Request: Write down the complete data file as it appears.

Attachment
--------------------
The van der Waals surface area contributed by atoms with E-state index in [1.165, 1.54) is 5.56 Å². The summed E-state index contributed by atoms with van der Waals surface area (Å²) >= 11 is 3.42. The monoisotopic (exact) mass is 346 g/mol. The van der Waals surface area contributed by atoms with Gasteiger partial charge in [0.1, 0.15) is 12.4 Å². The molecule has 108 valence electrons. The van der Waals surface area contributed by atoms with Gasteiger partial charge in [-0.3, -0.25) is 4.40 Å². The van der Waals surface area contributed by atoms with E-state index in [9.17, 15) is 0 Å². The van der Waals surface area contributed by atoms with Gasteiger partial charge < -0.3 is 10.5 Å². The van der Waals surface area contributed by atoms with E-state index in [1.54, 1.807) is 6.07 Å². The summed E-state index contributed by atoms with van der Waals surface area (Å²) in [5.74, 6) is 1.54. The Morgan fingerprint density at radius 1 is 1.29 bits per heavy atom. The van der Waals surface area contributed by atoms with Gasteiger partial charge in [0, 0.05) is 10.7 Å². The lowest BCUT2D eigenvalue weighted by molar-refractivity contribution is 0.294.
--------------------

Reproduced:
The van der Waals surface area contributed by atoms with E-state index in [1.165, 1.54) is 5.56 Å². The summed E-state index contributed by atoms with van der Waals surface area (Å²) >= 11 is 3.42. The monoisotopic (exact) mass is 346 g/mol. The van der Waals surface area contributed by atoms with Gasteiger partial charge in [0.1, 0.15) is 12.4 Å². The molecule has 108 valence electrons. The van der Waals surface area contributed by atoms with Gasteiger partial charge in [-0.3, -0.25) is 4.40 Å². The van der Waals surface area contributed by atoms with E-state index in [9.17, 15) is 0 Å². The van der Waals surface area contributed by atoms with Gasteiger partial charge < -0.3 is 10.5 Å². The van der Waals surface area contributed by atoms with E-state index in [1.54, 1.807) is 6.07 Å². The summed E-state index contributed by atoms with van der Waals surface area (Å²) in [5.74, 6) is 1.54. The Morgan fingerprint density at radius 1 is 1.29 bits per heavy atom. The van der Waals surface area contributed by atoms with Gasteiger partial charge in [0, 0.05) is 10.7 Å². The lowest BCUT2D eigenvalue weighted by molar-refractivity contribution is 0.294.